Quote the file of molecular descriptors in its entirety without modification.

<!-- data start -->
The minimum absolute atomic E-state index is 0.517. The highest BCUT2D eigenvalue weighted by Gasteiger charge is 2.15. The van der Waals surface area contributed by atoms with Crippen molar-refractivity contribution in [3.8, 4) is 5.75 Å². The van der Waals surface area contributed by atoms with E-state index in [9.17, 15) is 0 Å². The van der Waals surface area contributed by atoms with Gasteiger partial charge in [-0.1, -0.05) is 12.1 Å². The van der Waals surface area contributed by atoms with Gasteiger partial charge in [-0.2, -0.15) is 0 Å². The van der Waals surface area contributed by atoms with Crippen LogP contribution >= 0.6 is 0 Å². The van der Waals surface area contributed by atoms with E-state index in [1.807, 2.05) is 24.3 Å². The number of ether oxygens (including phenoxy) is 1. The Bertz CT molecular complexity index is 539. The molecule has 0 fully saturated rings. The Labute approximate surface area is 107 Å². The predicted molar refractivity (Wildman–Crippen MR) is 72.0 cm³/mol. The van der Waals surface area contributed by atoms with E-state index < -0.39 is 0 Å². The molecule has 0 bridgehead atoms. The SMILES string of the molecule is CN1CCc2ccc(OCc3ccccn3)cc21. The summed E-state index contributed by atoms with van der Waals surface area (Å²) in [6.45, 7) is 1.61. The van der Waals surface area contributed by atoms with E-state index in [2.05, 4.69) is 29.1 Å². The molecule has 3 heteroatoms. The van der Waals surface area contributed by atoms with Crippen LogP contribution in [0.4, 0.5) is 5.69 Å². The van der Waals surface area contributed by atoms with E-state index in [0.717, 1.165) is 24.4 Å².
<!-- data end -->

The minimum absolute atomic E-state index is 0.517. The highest BCUT2D eigenvalue weighted by Gasteiger charge is 2.15. The van der Waals surface area contributed by atoms with Crippen molar-refractivity contribution in [3.8, 4) is 5.75 Å². The van der Waals surface area contributed by atoms with E-state index in [9.17, 15) is 0 Å². The van der Waals surface area contributed by atoms with Gasteiger partial charge in [-0.1, -0.05) is 12.1 Å². The van der Waals surface area contributed by atoms with Gasteiger partial charge in [-0.2, -0.15) is 0 Å². The van der Waals surface area contributed by atoms with Crippen LogP contribution >= 0.6 is 0 Å². The van der Waals surface area contributed by atoms with E-state index in [1.807, 2.05) is 24.3 Å². The number of ether oxygens (including phenoxy) is 1. The Bertz CT molecular complexity index is 539. The molecule has 0 fully saturated rings. The Labute approximate surface area is 107 Å². The predicted molar refractivity (Wildman–Crippen MR) is 72.0 cm³/mol. The van der Waals surface area contributed by atoms with E-state index < -0.39 is 0 Å². The molecule has 0 bridgehead atoms. The SMILES string of the molecule is CN1CCc2ccc(OCc3ccccn3)cc21. The summed E-state index contributed by atoms with van der Waals surface area (Å²) in [6.45, 7) is 1.61. The van der Waals surface area contributed by atoms with E-state index in [2.05, 4.69) is 29.1 Å². The molecule has 3 heteroatoms. The van der Waals surface area contributed by atoms with Crippen LogP contribution in [0.4, 0.5) is 5.69 Å². The van der Waals surface area contributed by atoms with E-state index in [0.717, 1.165) is 24.4 Å².